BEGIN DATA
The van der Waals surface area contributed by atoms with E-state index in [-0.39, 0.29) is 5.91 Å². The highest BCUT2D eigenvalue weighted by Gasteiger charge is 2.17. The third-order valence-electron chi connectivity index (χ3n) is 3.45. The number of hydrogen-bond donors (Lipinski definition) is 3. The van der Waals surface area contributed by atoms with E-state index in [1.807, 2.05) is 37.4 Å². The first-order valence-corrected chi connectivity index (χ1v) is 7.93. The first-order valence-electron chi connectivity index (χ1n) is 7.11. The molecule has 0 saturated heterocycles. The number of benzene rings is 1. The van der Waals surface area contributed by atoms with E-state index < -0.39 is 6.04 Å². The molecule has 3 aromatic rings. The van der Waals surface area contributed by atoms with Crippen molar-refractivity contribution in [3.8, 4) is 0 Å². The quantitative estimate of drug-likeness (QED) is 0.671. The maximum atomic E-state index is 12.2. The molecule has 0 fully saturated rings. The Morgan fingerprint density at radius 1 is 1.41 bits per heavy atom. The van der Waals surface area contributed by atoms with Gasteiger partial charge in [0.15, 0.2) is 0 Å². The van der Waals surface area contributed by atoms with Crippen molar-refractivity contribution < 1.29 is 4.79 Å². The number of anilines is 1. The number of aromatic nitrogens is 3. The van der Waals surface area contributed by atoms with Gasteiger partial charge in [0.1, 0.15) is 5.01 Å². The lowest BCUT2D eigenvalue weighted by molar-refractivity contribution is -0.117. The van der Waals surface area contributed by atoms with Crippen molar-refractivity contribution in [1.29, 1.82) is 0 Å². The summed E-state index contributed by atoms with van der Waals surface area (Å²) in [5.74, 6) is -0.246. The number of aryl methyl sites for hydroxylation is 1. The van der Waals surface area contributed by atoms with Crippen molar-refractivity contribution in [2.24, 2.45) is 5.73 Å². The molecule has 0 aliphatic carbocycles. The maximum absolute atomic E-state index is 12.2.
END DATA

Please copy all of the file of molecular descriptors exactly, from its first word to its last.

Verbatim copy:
The van der Waals surface area contributed by atoms with E-state index in [-0.39, 0.29) is 5.91 Å². The highest BCUT2D eigenvalue weighted by Gasteiger charge is 2.17. The third-order valence-electron chi connectivity index (χ3n) is 3.45. The number of hydrogen-bond donors (Lipinski definition) is 3. The van der Waals surface area contributed by atoms with E-state index in [1.807, 2.05) is 37.4 Å². The first-order valence-corrected chi connectivity index (χ1v) is 7.93. The first-order valence-electron chi connectivity index (χ1n) is 7.11. The molecule has 0 saturated heterocycles. The number of benzene rings is 1. The van der Waals surface area contributed by atoms with E-state index < -0.39 is 6.04 Å². The molecule has 3 aromatic rings. The van der Waals surface area contributed by atoms with Crippen molar-refractivity contribution in [3.8, 4) is 0 Å². The quantitative estimate of drug-likeness (QED) is 0.671. The maximum atomic E-state index is 12.2. The molecule has 0 fully saturated rings. The Morgan fingerprint density at radius 1 is 1.41 bits per heavy atom. The van der Waals surface area contributed by atoms with Gasteiger partial charge in [0.15, 0.2) is 0 Å². The van der Waals surface area contributed by atoms with Crippen molar-refractivity contribution < 1.29 is 4.79 Å². The number of anilines is 1. The number of aromatic nitrogens is 3. The van der Waals surface area contributed by atoms with Gasteiger partial charge in [0.1, 0.15) is 5.01 Å². The lowest BCUT2D eigenvalue weighted by molar-refractivity contribution is -0.117. The van der Waals surface area contributed by atoms with Crippen molar-refractivity contribution in [1.29, 1.82) is 0 Å². The summed E-state index contributed by atoms with van der Waals surface area (Å²) in [5.74, 6) is -0.246. The number of aryl methyl sites for hydroxylation is 1. The van der Waals surface area contributed by atoms with Crippen molar-refractivity contribution in [2.24, 2.45) is 5.73 Å². The molecule has 0 aliphatic carbocycles. The maximum absolute atomic E-state index is 12.2.